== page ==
According to the government of Pakistan, the total enrollment level of pre-primary in the public sector was 4,391,144. Out of 4,391,144 pre-primary students, 2,440,838 are boys, and 1,950,306 are girls. It shows that 56% of enrolled students are boys, and 44% are girls. Further breakdown of these statistics into urban and rural enrollment levels reveals an almost similar percentage of enrollment among boys and girls, i.e. in rural schools 57% are boys and 43% are girls.

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Okara University organizes Women Day Seminar

A seminar and walk were organized at the University of Okara (UoO) in connection with International Women Day. With the theme “DigitalAll: Innovation & Technology for Gender Equality”, the seminar was attended by a large number of female teachers and students.

The guest speakers of the event included the District Police Officer (DPO) Okara, Mansoor Aman, Principal, Divisional Public School (DPS) Okara, Sarwat Hassan and Sumaira Mazhar Rana, a renowned social worker of the district. The event was presided over by the Vice Chancellor, Prof Dr Sajid Rashid Ahmad, and the Chief Organizer was Dr Nasrin Akhtar, Director Career Counselling at the UO.

Addressing to the participants, Prof Sajid Rashid told that no institution or state could prosper without the active participation of women. “The ratio of female students at the campus is 70 percent and this is our asset. We are preparing them in a way that they can help building a peaceful and prosperous society.”

The DPO said that they were going to develop a “Tahafuz Markaz” at the district in order to solve the problems of the vulnerable sections, especially women on priority.

Dr Nasrin highlighted the importance of advanced information and communication technologies in the inclusion of women in the social mainstream and the reduction of gender discrimination.

Sarwat and Sumaira encouraged the female students to actively contribute to all walks of life and get themselves recognized.

At the end of the seminar, shields were distributed among the guest speakers and the organizing team. Walk and plantation were also done.

Related: Kashmir Day activities held at Okara University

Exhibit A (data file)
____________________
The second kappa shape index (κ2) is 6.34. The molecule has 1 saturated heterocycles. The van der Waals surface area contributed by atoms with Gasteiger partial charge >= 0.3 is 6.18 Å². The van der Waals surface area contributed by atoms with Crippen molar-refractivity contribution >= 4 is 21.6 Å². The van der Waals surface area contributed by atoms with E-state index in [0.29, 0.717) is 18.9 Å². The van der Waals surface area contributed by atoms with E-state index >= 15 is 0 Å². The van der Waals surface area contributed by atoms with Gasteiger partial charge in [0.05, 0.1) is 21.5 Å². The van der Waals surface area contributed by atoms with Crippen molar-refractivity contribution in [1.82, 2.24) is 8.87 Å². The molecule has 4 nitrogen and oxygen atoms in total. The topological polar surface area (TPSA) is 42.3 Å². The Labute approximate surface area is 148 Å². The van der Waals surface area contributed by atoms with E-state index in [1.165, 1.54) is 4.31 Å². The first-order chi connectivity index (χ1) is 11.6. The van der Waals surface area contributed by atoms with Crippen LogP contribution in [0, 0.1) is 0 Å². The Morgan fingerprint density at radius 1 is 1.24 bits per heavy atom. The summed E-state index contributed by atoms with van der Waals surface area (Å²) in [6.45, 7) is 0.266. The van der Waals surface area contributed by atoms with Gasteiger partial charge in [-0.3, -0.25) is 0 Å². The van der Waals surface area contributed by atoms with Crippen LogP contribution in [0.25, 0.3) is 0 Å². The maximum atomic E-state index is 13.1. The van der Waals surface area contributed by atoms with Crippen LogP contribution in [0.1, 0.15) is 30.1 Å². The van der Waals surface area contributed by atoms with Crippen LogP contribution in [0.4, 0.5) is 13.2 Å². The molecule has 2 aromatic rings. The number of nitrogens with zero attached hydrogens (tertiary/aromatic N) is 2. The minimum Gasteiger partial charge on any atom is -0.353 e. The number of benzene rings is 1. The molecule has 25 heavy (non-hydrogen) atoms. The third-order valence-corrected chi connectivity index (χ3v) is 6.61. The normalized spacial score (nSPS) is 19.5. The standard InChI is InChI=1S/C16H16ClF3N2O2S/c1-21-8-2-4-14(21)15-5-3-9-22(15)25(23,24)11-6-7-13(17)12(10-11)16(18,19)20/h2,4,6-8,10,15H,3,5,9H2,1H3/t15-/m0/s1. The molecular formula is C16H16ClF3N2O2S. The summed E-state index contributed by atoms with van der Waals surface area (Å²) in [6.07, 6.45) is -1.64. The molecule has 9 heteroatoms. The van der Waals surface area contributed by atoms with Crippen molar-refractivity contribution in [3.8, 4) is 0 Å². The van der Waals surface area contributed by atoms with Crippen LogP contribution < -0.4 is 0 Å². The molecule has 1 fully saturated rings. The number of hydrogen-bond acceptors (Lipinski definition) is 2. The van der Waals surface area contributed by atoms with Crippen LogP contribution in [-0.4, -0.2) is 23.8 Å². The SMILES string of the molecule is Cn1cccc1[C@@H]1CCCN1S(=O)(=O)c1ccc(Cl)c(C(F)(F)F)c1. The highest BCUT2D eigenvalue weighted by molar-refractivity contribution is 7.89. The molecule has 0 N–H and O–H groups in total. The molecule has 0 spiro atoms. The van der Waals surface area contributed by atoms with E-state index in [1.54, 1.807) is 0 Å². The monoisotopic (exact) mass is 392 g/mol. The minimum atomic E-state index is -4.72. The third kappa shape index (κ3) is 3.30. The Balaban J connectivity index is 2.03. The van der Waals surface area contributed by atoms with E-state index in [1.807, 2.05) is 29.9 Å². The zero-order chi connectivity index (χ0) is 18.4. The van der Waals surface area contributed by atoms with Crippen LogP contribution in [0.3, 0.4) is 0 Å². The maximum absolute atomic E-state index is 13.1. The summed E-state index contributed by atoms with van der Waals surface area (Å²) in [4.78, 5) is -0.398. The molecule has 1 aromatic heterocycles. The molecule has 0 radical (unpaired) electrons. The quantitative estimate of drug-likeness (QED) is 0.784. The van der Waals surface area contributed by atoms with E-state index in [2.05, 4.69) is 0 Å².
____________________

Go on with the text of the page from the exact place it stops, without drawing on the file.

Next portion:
TEVTA, Punjab Police sign MoU forimparting skill education to beggars

To provide skill education to disabled beggars, Technical Education and Vocational Training Authority (TEVTA) and Punjab Police signed a Memorandum of Understanding (MoU).

The ceremony was held at IG Office, Old Anarkali, Lahore where Senior Director General TEVTA Akhtar Abbas Bharwana and Inspector General of Punjab Police Dr Usman Anwar signed the document. As per the agreement, TEVTA will help Punjab Police in imparting skill education to disabled beggars.

While addressing on occasion, Akhtar Abbas Bharwana said that TEVTA is the largest organization providing vocational and technical education. The project will help the Punjab government to control the increasing numbers of beggars across the province, he said adding that the disabled beggars will be brought to the TEVTA institutions with the help of the Punjab Police where training sessions will be held for beggars.

He said that after learning the skills these people can earn respectable earnings.

Government of Punjab took the first step toward eradication of beggary and Department of Social Welfare established a Beggar’s Home in Lahore in the year 2014. The home has the capacity to accommodate 50 persons at a time.

All particulars of each beggar are recorded in a register and later interviewed by Social Welfare Officer who prepares the case history of each beggar.

Most of the beggars probably do not have identity cards therefore, NADRA is taken on board for special provision and preparation of the identity cards of these beggars. To extract authentic information from them, their families is contacted.

Related: TEVTA inaugurates Skill Park Momento


PU celebrates International women’s day

An awareness walk was organized on International Women’s Day under the auspices of Punjab University (PU) Department of Gender Studies.

On this occasion, PU VC Prof Dr Niaz Ahmad Akhtar, Chairperson Department of Gender Studies Prof Dr Raana Malik, faculty members and students were present. In his address, Dr Niaz Ahmad said that Islam has given many rights to women. He said that women are the heads of many important positions in Punjab University. He said that Pakistani women are very talented who can move forward by working harder. He said that chairperson Doctoral Program Coordination Committee (DPCC), director of external linkages, director of the regional integration center and other departments are being led by women in the university, which is an example of equal rights.

Dr Raana Malik said that it is good for women to have important positions in Punjab University, for which the Vice Chancellor deserves credit. The participants of the walk carried awareness posters about women’s freedom and fundamental rights. Meanwhile, under the auspices of Punjab University Institute of Applied Psychology, in collaboration with National Database and Registration Authority (NADRA), mobile van service was provided for making female student ID cards.

In his message, Director General NADRA, Lahore Major (R) Syed Saqlain Bukhari said that a special NADRA registration van has been provided for female students on International Women’s Day. Director IAP Prof Dr Rafia Rafique thanked the NADRA team for supporting the students for ID cards.

Related: PU organizes seminar on ‘Media and Public Health’


IUB marks International Women’s Day

On the occasion of International Women’s Day, events were organized in various departments of the Islamia University Bahawalpur (IUB).